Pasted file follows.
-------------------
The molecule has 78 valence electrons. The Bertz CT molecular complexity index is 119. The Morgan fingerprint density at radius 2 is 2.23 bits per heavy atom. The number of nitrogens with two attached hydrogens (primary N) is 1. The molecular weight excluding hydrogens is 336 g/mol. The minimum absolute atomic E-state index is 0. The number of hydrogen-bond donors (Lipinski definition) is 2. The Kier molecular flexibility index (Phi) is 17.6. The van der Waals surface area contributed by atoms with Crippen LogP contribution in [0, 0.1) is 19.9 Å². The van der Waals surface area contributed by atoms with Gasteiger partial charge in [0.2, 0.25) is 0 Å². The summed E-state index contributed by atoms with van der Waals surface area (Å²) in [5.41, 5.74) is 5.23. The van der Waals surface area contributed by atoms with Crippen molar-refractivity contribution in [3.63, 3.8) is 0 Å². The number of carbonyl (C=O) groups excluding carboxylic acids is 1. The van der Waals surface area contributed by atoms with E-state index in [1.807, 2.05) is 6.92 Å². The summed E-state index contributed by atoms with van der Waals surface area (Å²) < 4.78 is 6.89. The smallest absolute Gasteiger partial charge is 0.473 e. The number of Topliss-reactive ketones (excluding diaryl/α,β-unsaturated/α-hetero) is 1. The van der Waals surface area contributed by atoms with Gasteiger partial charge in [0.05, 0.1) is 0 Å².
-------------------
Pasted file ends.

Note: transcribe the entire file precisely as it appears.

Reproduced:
The molecule has 78 valence electrons. The Bertz CT molecular complexity index is 119. The Morgan fingerprint density at radius 2 is 2.23 bits per heavy atom. The number of nitrogens with two attached hydrogens (primary N) is 1. The molecular weight excluding hydrogens is 336 g/mol. The minimum absolute atomic E-state index is 0. The number of hydrogen-bond donors (Lipinski definition) is 2. The Kier molecular flexibility index (Phi) is 17.6. The van der Waals surface area contributed by atoms with Crippen LogP contribution in [0, 0.1) is 19.9 Å². The van der Waals surface area contributed by atoms with Gasteiger partial charge in [0.2, 0.25) is 0 Å². The summed E-state index contributed by atoms with van der Waals surface area (Å²) in [5.41, 5.74) is 5.23. The van der Waals surface area contributed by atoms with Crippen molar-refractivity contribution in [3.63, 3.8) is 0 Å². The number of carbonyl (C=O) groups excluding carboxylic acids is 1. The van der Waals surface area contributed by atoms with E-state index in [1.807, 2.05) is 6.92 Å². The summed E-state index contributed by atoms with van der Waals surface area (Å²) < 4.78 is 6.89. The smallest absolute Gasteiger partial charge is 0.473 e. The number of Topliss-reactive ketones (excluding diaryl/α,β-unsaturated/α-hetero) is 1. The van der Waals surface area contributed by atoms with Gasteiger partial charge in [0.05, 0.1) is 0 Å².